Before Romare Bearden turned to the medium of collage in 1964—the multilayered compositions, for which he is best known—he was steeped in the language of drawing and painting. The Visitation (1941) (now on view in the exhibition One-Way Ticket: Jacob Lawrence’s Migration Series and Other Visions of the Great Movement North) exemplifies a critical early moment in the development of an artist who would become a leading voice in the cultural life of Harlem and in the history of American art. Recently acquired by MoMA, The Visitation returns to the Museum’s galleries for the first time since the 1971 retrospective Romare Bearden: The Prevalence of Ritual. Read more
How well do you know your MoMA? If you think you can identify the artist and title of each of these works from MoMA’s collection—all currently on view throughout the Museum—please submit your answers by leaving a comment on this post. We’ll provide the answers next month (on Friday, May 8). Read more
Scenes for a New Heritage: Contemporary Art from the Collection, a sweeping reinstallation of MoMA’s Contemporary Galleries, is a markedly cross-medium selection of works from the Museum’s collection. Created in the past three decades by more than 30 international artists, the works in the exhibition span a range of approaches that respond to the political, social, and cultural flux of our time.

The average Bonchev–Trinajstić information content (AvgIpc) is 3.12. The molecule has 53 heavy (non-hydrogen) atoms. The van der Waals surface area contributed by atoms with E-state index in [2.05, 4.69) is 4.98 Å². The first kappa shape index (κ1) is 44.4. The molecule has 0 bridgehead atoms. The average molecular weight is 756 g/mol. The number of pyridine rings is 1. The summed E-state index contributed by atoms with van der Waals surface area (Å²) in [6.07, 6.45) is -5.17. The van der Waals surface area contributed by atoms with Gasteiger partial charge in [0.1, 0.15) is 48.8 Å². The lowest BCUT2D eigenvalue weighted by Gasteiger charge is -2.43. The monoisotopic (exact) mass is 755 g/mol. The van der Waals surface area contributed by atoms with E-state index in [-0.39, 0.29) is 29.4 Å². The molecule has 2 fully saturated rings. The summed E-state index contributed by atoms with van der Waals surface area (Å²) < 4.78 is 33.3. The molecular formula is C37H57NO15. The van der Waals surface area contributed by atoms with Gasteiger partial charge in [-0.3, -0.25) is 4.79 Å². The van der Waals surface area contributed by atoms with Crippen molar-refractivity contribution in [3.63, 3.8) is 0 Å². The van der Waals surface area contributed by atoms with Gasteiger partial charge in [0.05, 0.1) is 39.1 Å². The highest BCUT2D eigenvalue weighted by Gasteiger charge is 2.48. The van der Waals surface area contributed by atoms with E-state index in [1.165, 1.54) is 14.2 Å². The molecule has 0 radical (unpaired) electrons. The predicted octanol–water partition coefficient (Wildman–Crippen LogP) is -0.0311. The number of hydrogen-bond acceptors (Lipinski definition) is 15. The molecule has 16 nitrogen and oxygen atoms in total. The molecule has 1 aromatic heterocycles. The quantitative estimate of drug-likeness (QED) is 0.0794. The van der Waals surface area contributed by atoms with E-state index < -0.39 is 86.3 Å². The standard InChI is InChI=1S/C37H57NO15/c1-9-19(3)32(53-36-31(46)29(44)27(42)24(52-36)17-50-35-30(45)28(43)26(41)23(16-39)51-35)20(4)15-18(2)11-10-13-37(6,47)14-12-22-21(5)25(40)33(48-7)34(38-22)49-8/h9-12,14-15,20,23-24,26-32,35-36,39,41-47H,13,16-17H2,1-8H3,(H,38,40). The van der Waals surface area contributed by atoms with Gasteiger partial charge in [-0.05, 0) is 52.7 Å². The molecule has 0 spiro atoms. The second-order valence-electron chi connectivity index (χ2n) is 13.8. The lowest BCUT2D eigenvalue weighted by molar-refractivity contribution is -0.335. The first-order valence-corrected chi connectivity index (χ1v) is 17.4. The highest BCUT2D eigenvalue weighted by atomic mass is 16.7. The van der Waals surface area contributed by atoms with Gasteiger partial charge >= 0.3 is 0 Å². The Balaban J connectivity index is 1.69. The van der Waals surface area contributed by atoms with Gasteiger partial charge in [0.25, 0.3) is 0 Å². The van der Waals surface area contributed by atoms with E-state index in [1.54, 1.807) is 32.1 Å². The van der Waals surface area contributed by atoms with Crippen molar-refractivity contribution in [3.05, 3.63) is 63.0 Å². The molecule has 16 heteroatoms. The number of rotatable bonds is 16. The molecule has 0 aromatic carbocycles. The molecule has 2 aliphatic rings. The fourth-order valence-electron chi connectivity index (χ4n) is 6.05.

Situated prominently in one of the final galleries, and on view at MoMA for the first time, Mark Bradford’s set of untitled 2012 etchings leave an unexpected mark—both literally and figuratively. Read more
MoMA’s Department of Architecture and Design has acquired the . (aka “period,” “hard stop,” or “baseline dot”) into its collection.
As MoMA has proven with its recent acquisition of the “@” symbol, it is more important to recognize major design innovations than it is to actually, you know, possess them, and few things are more deserving of recognition that our concise little friend the .. Read more
When the world we live in feels too impossible I find myself imagining the world I want to live in. It’s not just about the major acts of horrific inhumanity that humans bestow upon one another, it’s about the small daily indignities too. In the world I want to live in we’re not senselessly slaughtering each other, and no one throws trash on the ground or holds the entire communal table in the coffee shop hostage with their cell phone conversation, either. And people actually do step aside to let the passengers off the train. In the world I want to live in, it’s understood that we are all in this together. Call me a cockeyed optimist, but I’m convinced that the smallest effort toward compatibility goes a long way. Read more